Thompson said that all of the actions detailed in the pre-compliance notice  [and subsequently the compliance notice] were already being undertaken as part of an 11-point plan agreed upon with the DEA in August.

Other industries in the area, “including the mushroom farm, multi fuel pipeline and sewerage plant (all of which are likely to cause odours)” should also be investigated for possible contribution to the malodour, according to Thompson.

If the site was shut down for even a limited amount of time it could result in the closure of the company’s provincial operations “and the concomitant loss of approximately 300 people”, excluding indirect job losses.

“In addition, in our respectful view, the closure of the site is likely to result in no improvement in the leachate quality,” he said.

Thompson said EnviroServ believed the communities lodging complaints were part of an “orchestrated campaign” that included the media, social media and environmental groups.  “Despite our long and compliant history in the community they may, now that there is an increased awareness of its existence, be considering a landfill site as an undesirable neighbour. We have noted numerous allegations on social media which are not only sensationalised, but also inaccurate.”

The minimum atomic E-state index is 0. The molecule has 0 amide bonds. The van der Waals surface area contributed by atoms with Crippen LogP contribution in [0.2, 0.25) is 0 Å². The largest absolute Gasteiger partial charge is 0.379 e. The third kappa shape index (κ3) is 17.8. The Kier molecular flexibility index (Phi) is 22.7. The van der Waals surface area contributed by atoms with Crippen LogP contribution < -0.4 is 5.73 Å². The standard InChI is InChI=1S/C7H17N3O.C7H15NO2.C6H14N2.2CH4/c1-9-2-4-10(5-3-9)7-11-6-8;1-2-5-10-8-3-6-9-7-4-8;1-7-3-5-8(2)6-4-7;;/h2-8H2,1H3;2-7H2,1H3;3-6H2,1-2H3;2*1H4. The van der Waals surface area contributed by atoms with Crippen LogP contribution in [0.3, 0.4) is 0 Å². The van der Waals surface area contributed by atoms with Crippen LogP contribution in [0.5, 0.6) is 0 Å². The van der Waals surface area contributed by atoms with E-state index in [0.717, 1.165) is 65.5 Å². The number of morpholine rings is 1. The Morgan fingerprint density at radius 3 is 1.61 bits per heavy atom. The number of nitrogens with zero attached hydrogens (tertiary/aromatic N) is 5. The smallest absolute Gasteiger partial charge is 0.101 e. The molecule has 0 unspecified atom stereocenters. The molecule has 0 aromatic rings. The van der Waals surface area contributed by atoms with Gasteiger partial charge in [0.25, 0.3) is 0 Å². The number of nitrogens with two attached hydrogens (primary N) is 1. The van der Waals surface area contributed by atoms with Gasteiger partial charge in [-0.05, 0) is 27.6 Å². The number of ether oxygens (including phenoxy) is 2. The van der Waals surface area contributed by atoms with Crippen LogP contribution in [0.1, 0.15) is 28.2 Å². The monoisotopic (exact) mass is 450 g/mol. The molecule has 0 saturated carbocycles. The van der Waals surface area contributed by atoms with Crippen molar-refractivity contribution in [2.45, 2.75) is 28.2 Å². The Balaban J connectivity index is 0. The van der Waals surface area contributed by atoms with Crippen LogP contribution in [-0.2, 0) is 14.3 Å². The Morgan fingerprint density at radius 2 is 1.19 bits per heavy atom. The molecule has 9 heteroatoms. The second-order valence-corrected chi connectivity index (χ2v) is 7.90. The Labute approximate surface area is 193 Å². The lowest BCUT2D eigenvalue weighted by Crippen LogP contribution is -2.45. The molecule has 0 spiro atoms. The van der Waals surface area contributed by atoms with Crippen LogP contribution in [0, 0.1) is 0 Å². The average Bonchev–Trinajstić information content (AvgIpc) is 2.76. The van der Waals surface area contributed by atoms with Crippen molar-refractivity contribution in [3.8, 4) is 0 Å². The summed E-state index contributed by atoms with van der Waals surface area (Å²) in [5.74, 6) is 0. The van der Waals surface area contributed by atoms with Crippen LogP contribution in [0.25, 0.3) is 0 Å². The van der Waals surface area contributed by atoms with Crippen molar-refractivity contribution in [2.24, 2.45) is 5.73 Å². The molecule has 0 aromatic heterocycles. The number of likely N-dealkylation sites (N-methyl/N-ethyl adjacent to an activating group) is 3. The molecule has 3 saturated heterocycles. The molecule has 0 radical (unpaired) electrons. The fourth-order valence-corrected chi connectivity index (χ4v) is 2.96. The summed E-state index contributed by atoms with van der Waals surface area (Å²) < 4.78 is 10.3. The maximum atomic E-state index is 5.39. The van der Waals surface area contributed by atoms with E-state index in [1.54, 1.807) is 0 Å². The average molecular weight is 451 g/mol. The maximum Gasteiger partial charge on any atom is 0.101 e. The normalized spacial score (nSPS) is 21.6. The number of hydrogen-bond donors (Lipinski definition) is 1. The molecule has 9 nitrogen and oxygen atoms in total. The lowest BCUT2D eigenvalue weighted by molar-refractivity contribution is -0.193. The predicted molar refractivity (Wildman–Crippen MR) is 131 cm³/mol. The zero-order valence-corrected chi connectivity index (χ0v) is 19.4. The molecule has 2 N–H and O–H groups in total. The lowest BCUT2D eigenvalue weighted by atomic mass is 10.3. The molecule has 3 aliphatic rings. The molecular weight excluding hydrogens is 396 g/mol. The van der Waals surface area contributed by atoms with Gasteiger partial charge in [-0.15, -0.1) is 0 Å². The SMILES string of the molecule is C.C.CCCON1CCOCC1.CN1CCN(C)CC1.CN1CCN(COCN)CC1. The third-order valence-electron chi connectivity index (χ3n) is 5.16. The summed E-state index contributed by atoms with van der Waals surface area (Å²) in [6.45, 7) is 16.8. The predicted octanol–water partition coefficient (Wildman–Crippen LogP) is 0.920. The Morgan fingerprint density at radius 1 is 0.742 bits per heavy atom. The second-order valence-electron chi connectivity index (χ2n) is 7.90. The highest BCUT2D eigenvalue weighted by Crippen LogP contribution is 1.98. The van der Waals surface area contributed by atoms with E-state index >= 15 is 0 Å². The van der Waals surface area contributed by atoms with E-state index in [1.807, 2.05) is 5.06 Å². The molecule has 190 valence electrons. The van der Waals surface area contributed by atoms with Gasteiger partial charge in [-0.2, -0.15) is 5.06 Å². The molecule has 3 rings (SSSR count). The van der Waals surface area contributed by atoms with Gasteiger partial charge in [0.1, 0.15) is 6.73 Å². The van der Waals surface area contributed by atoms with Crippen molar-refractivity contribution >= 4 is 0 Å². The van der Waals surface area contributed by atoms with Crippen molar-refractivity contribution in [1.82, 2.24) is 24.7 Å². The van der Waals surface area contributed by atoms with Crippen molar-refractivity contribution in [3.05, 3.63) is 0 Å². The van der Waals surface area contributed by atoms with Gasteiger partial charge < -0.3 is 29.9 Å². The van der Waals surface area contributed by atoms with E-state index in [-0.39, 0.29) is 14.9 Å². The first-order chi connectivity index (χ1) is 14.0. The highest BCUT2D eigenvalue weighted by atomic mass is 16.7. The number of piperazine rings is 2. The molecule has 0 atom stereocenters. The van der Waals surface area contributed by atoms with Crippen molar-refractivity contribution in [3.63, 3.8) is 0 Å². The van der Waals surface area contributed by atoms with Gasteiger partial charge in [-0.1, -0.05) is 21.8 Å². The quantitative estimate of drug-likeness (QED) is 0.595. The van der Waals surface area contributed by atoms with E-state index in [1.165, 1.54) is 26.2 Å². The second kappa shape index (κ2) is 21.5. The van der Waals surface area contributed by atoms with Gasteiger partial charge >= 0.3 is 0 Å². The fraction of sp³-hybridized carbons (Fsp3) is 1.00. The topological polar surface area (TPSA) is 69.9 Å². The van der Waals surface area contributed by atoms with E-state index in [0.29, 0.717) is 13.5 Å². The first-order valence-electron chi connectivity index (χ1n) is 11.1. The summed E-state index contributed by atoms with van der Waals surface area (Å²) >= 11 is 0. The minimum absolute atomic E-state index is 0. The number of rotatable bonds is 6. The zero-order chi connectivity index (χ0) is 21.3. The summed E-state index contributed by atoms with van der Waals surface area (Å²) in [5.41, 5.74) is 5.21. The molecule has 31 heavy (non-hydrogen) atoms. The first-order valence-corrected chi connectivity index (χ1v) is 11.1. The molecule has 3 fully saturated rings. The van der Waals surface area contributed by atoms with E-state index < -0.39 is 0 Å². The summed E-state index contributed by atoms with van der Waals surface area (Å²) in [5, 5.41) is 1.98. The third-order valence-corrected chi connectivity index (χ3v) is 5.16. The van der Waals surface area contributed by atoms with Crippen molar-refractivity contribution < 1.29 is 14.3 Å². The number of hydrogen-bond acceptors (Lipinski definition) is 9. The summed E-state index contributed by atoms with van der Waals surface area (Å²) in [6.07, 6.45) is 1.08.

Thompson last week issued a letter to clients saying the company continued to make progress on its “11-step action plan” but that the DEA had again instructed that the Shongweni site “halt disposal of the Type 1 Waste Stream as of 16h30 on Friday, 28 October”.

“I am writing to you as our customer to assure you that we will nonetheless be able to divert this stream to our Holfontein site, and that you will remain fully compliant for this and other Waste Streams,” said Thompson. The company was working with the DEA to ensure there was “a common and realistic understanding of what this measure seeks to achieve,” he said. "We want to reassure you that we are committed to complying with the DEA’s instructions and we will continue to engage all stakeholders on this matter.”